Defending champions India may be one of the most high-profile teams at the World Cup, but their reluctance to interact with the media has frustrated the large contingent of travelling reporters.
The players have not spoken publicly since skipper Mahendra Singh Dhoni addressed the mandatory post-match conference after the victory over arch-rivals Pakistan in Adelaide last Sunday (February 15).
When the squad’s media manager puts out a release detailing practice times and venues, he does not fail to emphasise there will be ‘no media activity’ after training.
The earliest a member of the team will speak now is at the next mandatory pre-match media conference on Saturday ahead of the key Pool B match against South Africa at the Melbourne Cricket Ground the next day.
A media release said Dhoni will skip the conference, leaving his vice-captain Virat Kohli to take questions.
While other teams organise regular media interactions during the six-week tournament, the Indian squad is apparently following a diktat from the Board of Control for Cricket in India (BCCI) to speak publicly only when it is mandated by rules.
“I think it all boils down to the mistrust of the media,” said veteran Indian journalist R. Kaushik of the WisdenIndia website. “There has to be a reason for it, but I don’t know what.
“Maybe they feel players are misquoted for the sake of creating a controversy. But it is a challenge reporting on the Indian team.”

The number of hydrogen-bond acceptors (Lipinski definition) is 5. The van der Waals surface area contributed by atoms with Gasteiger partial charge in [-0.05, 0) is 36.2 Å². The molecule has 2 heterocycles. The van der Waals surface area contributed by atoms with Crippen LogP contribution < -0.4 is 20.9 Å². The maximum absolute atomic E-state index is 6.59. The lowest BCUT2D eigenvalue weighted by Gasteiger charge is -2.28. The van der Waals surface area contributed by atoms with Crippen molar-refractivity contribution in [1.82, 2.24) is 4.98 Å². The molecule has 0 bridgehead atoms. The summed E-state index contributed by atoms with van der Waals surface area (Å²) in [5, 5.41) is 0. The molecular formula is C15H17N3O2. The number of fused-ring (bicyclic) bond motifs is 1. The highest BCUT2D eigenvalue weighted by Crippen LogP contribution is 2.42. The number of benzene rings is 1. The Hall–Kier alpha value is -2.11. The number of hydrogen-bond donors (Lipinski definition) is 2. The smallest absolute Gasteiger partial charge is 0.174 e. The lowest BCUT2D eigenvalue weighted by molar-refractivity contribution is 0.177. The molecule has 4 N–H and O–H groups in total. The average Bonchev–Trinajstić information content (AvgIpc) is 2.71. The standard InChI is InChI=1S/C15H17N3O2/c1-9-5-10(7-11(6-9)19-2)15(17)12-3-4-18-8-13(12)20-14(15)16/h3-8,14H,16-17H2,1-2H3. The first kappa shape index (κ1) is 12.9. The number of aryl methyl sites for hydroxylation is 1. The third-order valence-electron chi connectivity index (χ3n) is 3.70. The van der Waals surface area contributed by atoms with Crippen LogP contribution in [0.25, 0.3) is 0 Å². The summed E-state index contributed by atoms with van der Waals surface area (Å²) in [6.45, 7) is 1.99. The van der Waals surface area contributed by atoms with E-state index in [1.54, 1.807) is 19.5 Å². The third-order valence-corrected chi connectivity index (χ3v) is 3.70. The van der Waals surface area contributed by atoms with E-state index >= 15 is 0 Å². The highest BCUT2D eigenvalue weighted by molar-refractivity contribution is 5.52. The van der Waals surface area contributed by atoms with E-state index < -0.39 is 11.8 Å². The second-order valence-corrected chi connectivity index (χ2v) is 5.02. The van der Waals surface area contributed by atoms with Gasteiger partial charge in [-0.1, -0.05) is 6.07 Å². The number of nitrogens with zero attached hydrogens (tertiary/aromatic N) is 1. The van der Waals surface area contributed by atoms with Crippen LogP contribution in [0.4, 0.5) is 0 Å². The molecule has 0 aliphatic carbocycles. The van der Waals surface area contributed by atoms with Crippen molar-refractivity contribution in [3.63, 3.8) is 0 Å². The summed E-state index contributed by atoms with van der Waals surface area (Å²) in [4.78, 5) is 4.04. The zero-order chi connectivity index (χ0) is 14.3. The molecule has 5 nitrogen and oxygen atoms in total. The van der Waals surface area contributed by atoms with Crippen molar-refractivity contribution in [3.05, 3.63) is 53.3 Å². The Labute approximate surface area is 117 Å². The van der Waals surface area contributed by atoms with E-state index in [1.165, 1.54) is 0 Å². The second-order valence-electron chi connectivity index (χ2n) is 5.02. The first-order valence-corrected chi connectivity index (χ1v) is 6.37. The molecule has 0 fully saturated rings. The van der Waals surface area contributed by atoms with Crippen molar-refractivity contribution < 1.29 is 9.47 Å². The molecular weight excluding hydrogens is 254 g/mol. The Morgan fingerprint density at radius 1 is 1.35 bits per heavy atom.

Dhoni, one of the most popular cricketers in India, rarely gives one-to-one interviews and has even gone on record to say he speaks to the media only because his job requires him to.
During the World Twenty20 in England in 2009 after reports of dissension in the team appeared in an Indian newspaper, the entire squad turned up for the media briefing and left soon after Dhoni read out a statement.
No questions were taken, leaving International Cricket Council media managers embarrassed and journalists furious.
“I don’t think the BCCI cares about the media or understands their needs,” said another Indian journalist Neeru Bhatia. “I find it easier when working with other teams.”
International news organisations including Agence France-Presse (AFP) have suspended on-field coverage of matches hosted by the BCCI since 2012 after the board imposed restrictions on picture agencies.